Indoctrination

We had a great weekend, partly due to a financial snag smoothing itself out thanks to HRH’s willingness to do some freelance reno work over the his vacation. It’s astonishing how much better we feel with bills paid and a full pantry.

We also joined the other local coven of our tradition in a Solstice celebration. True to our experience of the gods loving irony, it started to rain as soon as the celebrant invoked the Sun God. Fortunately, we’d gone out that morning and bought a 9’x9′ awning for the back porch, something we’ve wanted to do for a while, so we all sat there and did the ritual anyway. And when it was over and the celebrant spoke a thank you for the Sun God’s presence, the rain stopped and the sun came out. It’s a good thing our trad formally recognises laughter in circle. Then we all had an excellent, excellent barbecue, and I had the great satisfaction of making a salad with ingredients mainly pulled from the garden. The boy woke up from his nap and joined us for the last half-hour, munching happily on hot dogs and showing off his new Wall*E figure.

When everyone had gone home and the boy decided to go inside to play, I asked him if he wanted to watch a new movie and he was very interested. So I put my new The Sound of Music DVD on (hurrah for gift cards), and he watched attentively through the opening scenery shots, whispering, “Do you hear that?” when the wind picked up. He was entranced by the swell of music and Maria running through the grass. “She is happy!” he said. “She is running, and singing!” And he kept watching, asking questions now and again, and I’d explain what people were doing. (Upon seeing the nuns in church, he whispered, “Do they talk?”. “Not in church,” I whispered back. “They do talk!” he said, beaming, when the scene in the courtyard started.) Once in a while his attention would wander during longer stretches of dialogue and he’d start playing with his trains or Wall*E, but whenever someone began to sing his eyes would snap back to the screen and he would be still. After the “Do-Re-Mi” sequence (also riveting for him, partially due to the children, partially due to the music, and partially due to the many different architectural and decorative details in Salzburg) I thought I heard him humming ascending three-note phrases while he played but I dismissed it.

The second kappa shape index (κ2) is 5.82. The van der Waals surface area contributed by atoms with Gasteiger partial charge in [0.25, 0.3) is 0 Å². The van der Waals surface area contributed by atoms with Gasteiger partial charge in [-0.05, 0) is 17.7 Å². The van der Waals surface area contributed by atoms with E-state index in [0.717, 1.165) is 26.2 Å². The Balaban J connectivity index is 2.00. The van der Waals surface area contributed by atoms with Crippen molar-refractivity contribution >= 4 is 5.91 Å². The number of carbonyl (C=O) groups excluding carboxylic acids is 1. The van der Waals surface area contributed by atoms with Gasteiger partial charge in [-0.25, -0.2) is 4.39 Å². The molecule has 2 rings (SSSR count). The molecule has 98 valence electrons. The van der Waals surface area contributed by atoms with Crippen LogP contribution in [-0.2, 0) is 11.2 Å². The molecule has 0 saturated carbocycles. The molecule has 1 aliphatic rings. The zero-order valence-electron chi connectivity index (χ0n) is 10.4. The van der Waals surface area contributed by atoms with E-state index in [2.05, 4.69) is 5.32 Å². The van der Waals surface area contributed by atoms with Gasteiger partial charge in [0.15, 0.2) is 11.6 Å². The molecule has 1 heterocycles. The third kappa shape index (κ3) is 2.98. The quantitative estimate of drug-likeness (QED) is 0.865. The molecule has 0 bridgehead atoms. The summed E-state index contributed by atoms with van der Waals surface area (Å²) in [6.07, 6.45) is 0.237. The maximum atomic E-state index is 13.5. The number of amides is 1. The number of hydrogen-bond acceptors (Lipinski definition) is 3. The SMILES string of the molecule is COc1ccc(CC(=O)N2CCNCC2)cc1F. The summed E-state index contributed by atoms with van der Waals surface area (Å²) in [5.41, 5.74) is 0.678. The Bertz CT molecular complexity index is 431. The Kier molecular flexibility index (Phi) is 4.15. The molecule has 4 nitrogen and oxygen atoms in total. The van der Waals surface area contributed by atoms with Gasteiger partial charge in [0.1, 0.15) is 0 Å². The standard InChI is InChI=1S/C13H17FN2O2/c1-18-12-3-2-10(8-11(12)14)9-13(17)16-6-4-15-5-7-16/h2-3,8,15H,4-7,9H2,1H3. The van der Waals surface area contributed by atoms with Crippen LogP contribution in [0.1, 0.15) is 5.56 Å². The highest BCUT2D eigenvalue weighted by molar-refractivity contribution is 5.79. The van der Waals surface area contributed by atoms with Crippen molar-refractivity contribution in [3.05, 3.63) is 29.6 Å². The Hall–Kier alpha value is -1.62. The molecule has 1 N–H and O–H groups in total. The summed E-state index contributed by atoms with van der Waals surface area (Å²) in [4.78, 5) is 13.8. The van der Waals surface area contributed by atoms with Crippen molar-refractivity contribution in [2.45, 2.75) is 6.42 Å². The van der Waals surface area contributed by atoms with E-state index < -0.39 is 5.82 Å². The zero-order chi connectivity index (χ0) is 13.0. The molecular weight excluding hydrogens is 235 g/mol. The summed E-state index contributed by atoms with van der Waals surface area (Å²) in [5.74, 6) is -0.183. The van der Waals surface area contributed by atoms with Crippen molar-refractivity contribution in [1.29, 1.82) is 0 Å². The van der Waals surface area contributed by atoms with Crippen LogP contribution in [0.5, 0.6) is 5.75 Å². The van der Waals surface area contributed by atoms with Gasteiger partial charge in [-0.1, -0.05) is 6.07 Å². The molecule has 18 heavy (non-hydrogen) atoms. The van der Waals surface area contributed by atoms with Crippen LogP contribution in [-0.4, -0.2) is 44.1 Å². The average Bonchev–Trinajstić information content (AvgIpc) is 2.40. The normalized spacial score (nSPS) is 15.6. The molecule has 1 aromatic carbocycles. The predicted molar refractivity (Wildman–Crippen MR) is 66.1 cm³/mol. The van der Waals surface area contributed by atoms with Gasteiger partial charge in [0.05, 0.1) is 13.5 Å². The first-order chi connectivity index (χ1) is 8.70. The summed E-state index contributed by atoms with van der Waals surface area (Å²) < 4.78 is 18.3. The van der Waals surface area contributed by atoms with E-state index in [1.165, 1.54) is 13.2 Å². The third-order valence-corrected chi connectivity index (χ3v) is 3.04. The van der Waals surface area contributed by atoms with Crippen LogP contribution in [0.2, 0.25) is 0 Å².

Then we reached “The Lonely Goatherd” sequence and as the opening music played I said, “Liam, I think you may recognise this.” He’d already recognised it on the CD earlier in the week. And when Julie Andrews began singing he said with great delight, “This is the Muppets song!” (Episode 217, of course, is where he first encountered Andrews and this particular song. I love the Muppets in general, but the delicious irony of having Andrews sing “The Lonely Goatherd” with a bunch of puppets is positively exquisite.)

He sat in front of the screen and watched raptly. When the sequence was over he said, “Can we watch it again?” So we did. And a third time, too. He mumbled something under his breath at one point, but we didn’t catch it. It wasn’t until we said that we really needed to watch the next song that he let the film continue. He watched “Edelweiss,” which wasn’t as visually fascinating but nonetheless familiar to him, being one of the lullabies I used to sing to him when he was very small, and then started playing with his Wall*E again, moving it along the back of the chesterfield.

And then we heard it clearly: he was singing “oh-de-lay-lee, oh-de-lay-lee, oh-de-lay-lee-ooh,” and making Wall*E dance.

I looked at HRH, and HRH looked at me: we both had idiotic smiles on our faces, trying not to laugh. “Your heart must be ready to burst out of your chest,” said HRH, “judging by what mine’s doing.”

“Oh, yeah,” I said.

“You’re so blogging this, aren’t you,” he said.

“With great delight,” I said.

We also heard him do a rough approximation of the beginning of “Edelweiss” too before the ballroom scene, by which point he was on HRH’s lap. “I need my cello!” he exclaimed upon seeing the chamber orchestra, so I got it for him and he played it (matching the rhythm quite well, too) before he strummed the lowest string so enthusiastically that it slipped off the bridge, so I put it away.

And, irony of ironies, I stopped the film at the wedding because it was past his bedtime.

I wonder how long it will be before he asks to watch it again.

One thought on “Indoctrination

  1. paze

    Glad to hear Liam likes the movie. That’s so cute about the singing.

    Isn’t it funny how many parents through the years have shielded their kids from the las part of that film? My mother did the exact same thing with me; I remember being shocked to learn, at around the age of ten or so, that there was a whole other part of the movie I had never seen!

    Happy Summer!

    Reply

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